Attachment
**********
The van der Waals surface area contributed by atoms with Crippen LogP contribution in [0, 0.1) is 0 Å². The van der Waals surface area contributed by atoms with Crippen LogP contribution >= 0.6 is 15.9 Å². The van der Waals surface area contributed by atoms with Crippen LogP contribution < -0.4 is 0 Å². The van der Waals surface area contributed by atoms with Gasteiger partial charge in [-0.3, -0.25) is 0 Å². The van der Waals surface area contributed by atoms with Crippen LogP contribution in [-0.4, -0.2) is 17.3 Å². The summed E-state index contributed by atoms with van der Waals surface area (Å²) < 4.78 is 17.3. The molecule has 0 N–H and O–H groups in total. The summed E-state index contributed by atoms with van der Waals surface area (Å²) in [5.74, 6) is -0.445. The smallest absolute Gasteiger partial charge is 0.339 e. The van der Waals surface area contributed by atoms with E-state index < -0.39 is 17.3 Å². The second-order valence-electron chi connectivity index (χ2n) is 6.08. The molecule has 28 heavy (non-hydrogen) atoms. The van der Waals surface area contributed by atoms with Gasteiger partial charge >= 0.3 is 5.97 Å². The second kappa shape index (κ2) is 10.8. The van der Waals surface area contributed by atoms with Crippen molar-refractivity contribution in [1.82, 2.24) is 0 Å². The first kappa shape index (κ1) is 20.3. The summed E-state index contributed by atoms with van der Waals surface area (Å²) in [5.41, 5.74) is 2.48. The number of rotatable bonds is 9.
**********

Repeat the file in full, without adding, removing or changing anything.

The van der Waals surface area contributed by atoms with Crippen LogP contribution in [0, 0.1) is 0 Å². The van der Waals surface area contributed by atoms with Crippen LogP contribution >= 0.6 is 15.9 Å². The van der Waals surface area contributed by atoms with Crippen LogP contribution < -0.4 is 0 Å². The van der Waals surface area contributed by atoms with Gasteiger partial charge in [-0.3, -0.25) is 0 Å². The van der Waals surface area contributed by atoms with Crippen LogP contribution in [-0.4, -0.2) is 17.3 Å². The summed E-state index contributed by atoms with van der Waals surface area (Å²) < 4.78 is 17.3. The molecule has 0 N–H and O–H groups in total. The summed E-state index contributed by atoms with van der Waals surface area (Å²) in [5.74, 6) is -0.445. The smallest absolute Gasteiger partial charge is 0.339 e. The van der Waals surface area contributed by atoms with E-state index < -0.39 is 17.3 Å². The second-order valence-electron chi connectivity index (χ2n) is 6.08. The molecule has 28 heavy (non-hydrogen) atoms. The van der Waals surface area contributed by atoms with Gasteiger partial charge >= 0.3 is 5.97 Å². The second kappa shape index (κ2) is 10.8. The van der Waals surface area contributed by atoms with Crippen molar-refractivity contribution in [1.82, 2.24) is 0 Å². The first kappa shape index (κ1) is 20.3. The summed E-state index contributed by atoms with van der Waals surface area (Å²) in [5.41, 5.74) is 2.48. The number of rotatable bonds is 9.